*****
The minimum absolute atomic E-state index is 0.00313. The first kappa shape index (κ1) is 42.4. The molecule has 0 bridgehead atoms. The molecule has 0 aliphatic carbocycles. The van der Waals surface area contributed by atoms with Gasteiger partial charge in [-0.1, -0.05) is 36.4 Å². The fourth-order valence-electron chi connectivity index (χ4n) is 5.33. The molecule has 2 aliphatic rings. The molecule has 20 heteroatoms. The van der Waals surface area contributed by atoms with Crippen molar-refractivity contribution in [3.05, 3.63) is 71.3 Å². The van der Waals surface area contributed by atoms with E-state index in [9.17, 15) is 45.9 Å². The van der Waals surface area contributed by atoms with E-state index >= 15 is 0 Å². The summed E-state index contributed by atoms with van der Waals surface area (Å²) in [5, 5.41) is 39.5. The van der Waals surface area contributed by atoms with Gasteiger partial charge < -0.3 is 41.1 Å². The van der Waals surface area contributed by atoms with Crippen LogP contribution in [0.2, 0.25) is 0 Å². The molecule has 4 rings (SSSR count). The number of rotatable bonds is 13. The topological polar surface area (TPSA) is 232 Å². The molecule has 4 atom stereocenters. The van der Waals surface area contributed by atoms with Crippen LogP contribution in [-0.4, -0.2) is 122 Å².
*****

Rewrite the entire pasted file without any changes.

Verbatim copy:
The minimum absolute atomic E-state index is 0.00313. The first kappa shape index (κ1) is 42.4. The molecule has 0 bridgehead atoms. The molecule has 0 aliphatic carbocycles. The van der Waals surface area contributed by atoms with Gasteiger partial charge in [-0.1, -0.05) is 36.4 Å². The fourth-order valence-electron chi connectivity index (χ4n) is 5.33. The molecule has 2 aliphatic rings. The molecule has 20 heteroatoms. The van der Waals surface area contributed by atoms with Crippen molar-refractivity contribution in [3.05, 3.63) is 71.3 Å². The van der Waals surface area contributed by atoms with E-state index in [9.17, 15) is 45.9 Å². The van der Waals surface area contributed by atoms with E-state index >= 15 is 0 Å². The summed E-state index contributed by atoms with van der Waals surface area (Å²) in [5, 5.41) is 39.5. The van der Waals surface area contributed by atoms with Gasteiger partial charge < -0.3 is 41.1 Å². The van der Waals surface area contributed by atoms with Crippen LogP contribution in [0.2, 0.25) is 0 Å². The molecule has 4 rings (SSSR count). The number of rotatable bonds is 13. The topological polar surface area (TPSA) is 232 Å². The molecule has 4 atom stereocenters. The van der Waals surface area contributed by atoms with Crippen LogP contribution in [-0.4, -0.2) is 122 Å².